Permeable pavers reduce runoff to protect the Mississippi River In Minneapolis
Willow Creek permeable pavers are helping to dramatically reduce stormwater and pollutant runoff from a mile-long stretch of two streets in downtown Minneapolis. About 15,000 square feet of Willow Creek Brickstone Permeable pavers were installed as part of the Marquette Avenue and Second Avenue South Transit Project (Marq2), which runs through the heart of downtown.
The entire Marq2 project reduces stormwater and runoff from more than 50,000 sq.ft. of paved surface. Marquette and Second Avenues, which run parallel to one another, were rebuilt from building front to building front on both sides over 12 blocks. The new streetscape includes wider sidewalks paved in part with permeable pavers, new transit shelters, public art, and 190 new trees.
The trees are planted in an innovative drainage system designed to collect stormwater runoff through the permeable pavers and hold it underground rather than divert it to storm sewers that discharge directly into the Mississippi River. The stormwater retention system, made by DeepRoot, comprises an underground grid of nearly 11,000 plastic-framed cells each filled with about 580 cu. ft. of a bioinfiltration soil mix. A grated cap is placed over the top of the filled cells and covered with a geotextile membrane. A layer of granite infiltration stone, about 2” to 3” in diameter, is placed on top of the geotextile, followed by a layer of smaller granite bedding aggregate. Brickstone Permeable pavers are laid on top of the aggregate, allowing runoff to drain into the soil-filled chambers below.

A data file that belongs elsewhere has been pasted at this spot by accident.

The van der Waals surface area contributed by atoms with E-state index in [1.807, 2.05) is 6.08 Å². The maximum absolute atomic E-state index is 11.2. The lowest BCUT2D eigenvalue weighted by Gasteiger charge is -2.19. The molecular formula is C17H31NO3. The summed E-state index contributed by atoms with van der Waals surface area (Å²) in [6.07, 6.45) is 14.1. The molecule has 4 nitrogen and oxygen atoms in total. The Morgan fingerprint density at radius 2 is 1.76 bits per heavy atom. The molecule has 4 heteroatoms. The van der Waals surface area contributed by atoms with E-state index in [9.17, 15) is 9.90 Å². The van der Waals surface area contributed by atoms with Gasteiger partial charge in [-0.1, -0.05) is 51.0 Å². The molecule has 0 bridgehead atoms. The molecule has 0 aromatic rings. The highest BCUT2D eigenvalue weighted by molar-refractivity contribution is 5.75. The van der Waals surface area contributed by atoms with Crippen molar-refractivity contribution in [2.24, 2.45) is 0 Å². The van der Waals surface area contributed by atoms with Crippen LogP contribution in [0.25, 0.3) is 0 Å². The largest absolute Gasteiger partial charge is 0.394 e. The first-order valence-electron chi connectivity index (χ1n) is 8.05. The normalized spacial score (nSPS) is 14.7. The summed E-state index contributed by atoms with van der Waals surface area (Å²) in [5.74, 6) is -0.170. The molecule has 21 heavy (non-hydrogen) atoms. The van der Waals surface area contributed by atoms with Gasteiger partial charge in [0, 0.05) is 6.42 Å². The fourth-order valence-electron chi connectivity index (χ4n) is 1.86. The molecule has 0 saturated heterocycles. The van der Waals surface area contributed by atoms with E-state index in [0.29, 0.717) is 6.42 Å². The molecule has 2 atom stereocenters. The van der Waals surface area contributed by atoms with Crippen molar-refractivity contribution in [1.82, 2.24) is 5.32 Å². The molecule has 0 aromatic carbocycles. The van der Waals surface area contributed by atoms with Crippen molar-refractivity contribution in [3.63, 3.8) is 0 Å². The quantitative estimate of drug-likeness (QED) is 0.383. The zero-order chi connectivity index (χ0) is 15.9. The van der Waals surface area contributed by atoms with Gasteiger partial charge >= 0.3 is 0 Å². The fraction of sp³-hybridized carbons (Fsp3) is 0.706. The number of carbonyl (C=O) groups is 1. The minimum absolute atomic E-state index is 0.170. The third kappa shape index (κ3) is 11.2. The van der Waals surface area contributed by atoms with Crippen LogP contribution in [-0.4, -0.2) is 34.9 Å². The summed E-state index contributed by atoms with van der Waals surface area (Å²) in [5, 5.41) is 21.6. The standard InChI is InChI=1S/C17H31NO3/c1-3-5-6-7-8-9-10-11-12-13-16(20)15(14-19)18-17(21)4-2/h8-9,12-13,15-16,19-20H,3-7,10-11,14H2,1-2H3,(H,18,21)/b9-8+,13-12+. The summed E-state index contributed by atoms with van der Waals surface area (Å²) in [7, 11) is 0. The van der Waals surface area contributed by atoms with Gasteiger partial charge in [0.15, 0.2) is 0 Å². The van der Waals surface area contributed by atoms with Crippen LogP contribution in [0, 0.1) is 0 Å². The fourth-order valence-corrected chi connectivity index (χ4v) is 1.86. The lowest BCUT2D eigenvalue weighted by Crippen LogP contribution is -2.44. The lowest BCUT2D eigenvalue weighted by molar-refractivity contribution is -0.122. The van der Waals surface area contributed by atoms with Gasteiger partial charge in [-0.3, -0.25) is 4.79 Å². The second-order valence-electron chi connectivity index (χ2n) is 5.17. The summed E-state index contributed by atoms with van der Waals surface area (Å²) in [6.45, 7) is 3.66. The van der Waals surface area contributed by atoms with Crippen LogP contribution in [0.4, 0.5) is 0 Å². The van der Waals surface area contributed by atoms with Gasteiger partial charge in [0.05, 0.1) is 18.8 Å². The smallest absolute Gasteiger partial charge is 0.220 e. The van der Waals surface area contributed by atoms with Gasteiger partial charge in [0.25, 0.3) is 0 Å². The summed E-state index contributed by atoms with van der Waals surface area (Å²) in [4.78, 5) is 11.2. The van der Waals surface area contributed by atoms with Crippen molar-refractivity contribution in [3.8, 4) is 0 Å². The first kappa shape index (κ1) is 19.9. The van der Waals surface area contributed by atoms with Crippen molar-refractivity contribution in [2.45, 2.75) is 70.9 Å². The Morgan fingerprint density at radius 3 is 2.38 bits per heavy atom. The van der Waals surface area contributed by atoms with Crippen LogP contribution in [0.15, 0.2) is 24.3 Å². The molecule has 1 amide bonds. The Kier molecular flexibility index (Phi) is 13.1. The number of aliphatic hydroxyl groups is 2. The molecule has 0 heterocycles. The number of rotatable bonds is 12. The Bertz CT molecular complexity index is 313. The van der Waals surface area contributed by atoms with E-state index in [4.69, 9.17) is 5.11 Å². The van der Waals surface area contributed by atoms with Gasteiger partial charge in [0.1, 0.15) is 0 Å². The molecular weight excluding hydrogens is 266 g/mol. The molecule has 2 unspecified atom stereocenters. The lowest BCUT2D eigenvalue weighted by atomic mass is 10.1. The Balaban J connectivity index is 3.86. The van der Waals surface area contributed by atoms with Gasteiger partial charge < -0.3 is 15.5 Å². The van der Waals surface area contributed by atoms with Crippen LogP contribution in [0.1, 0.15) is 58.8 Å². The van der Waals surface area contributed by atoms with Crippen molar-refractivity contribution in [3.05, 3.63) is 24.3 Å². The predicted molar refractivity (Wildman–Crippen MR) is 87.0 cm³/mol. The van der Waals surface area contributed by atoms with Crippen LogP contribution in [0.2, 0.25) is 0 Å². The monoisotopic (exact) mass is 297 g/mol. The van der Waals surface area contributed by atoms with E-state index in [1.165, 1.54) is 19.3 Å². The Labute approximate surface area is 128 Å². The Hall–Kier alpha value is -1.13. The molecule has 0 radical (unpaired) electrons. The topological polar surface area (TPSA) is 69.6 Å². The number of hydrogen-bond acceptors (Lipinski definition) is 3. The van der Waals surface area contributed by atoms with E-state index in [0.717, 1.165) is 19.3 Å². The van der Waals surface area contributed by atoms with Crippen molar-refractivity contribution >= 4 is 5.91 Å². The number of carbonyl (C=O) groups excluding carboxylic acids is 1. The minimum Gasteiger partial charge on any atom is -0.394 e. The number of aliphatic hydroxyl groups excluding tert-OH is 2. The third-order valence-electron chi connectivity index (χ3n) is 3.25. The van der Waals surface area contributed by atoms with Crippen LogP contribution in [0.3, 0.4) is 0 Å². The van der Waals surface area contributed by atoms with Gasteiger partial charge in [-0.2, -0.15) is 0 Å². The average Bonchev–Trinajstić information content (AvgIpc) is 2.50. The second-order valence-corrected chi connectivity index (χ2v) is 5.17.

The trees, a mix of hardwoods and ornamentals, are planted in the soil mix and surrounded by iron grates. The stormwater that drains through the permeable pavers and grates not only reduces runoff to the river, it also precludes the need for irrigation. Each cell can hold up to 116 cu. ft. of stormwater in the uncompacted soil mix around the roots of the trees. Water slowly filters out from the cells naturally and through perforated pipe.
Chris Behringer, senior urban designer with SEH in Minneapolis, says permeable pavers are an excellent site solution for many municipalities concerned about stormwater runoff.
“As landscape architects, we’re very interested in sustainability and best management practices,” says Behringer. “Because stormwater management is such a huge issue, permeable pavers are becoming a regular part of our process in determining what we can do to infiltrate water rather than just drain it off. And,” she adds, “There’s a higher comfort level with pavers than there are with other permeable surfaces like porous concrete or asphalt.”
Thanks to the combined use of Willow Creek Permeable Pavers and the DeepRoot bioinfiltration system, up to 21,600 cu. ft. of stormwater from each rain event will be stored and kept from draining into the Mississippi River. The system’s filtration process through the soil will remove over 80 percent of the phosphorus, 60 percent of total Kjeldahl nitrogen and over 90 percent of the lead, copper, zinc and iron from the stormwater.
- Case Study (PDF) 218.61 KB